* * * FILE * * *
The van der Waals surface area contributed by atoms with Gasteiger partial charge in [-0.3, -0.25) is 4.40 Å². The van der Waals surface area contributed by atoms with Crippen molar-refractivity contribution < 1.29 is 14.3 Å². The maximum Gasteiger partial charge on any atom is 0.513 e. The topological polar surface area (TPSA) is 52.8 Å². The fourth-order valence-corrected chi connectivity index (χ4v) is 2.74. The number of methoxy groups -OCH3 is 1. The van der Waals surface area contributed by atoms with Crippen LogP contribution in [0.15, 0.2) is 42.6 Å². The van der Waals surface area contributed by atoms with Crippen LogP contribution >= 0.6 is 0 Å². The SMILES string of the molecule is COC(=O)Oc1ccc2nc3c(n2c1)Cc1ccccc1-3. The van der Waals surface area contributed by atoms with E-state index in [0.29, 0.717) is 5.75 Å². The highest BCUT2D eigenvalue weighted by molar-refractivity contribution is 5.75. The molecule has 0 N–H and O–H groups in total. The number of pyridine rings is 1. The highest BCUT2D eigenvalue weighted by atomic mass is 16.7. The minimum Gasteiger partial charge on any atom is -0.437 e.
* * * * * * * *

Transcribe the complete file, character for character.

The van der Waals surface area contributed by atoms with Gasteiger partial charge in [-0.3, -0.25) is 4.40 Å². The van der Waals surface area contributed by atoms with Crippen molar-refractivity contribution < 1.29 is 14.3 Å². The maximum Gasteiger partial charge on any atom is 0.513 e. The topological polar surface area (TPSA) is 52.8 Å². The fourth-order valence-corrected chi connectivity index (χ4v) is 2.74. The number of methoxy groups -OCH3 is 1. The van der Waals surface area contributed by atoms with Crippen LogP contribution in [0.15, 0.2) is 42.6 Å². The van der Waals surface area contributed by atoms with Crippen LogP contribution >= 0.6 is 0 Å². The SMILES string of the molecule is COC(=O)Oc1ccc2nc3c(n2c1)Cc1ccccc1-3. The van der Waals surface area contributed by atoms with E-state index in [0.29, 0.717) is 5.75 Å². The highest BCUT2D eigenvalue weighted by molar-refractivity contribution is 5.75. The molecule has 0 N–H and O–H groups in total. The number of pyridine rings is 1. The highest BCUT2D eigenvalue weighted by atomic mass is 16.7. The minimum Gasteiger partial charge on any atom is -0.437 e.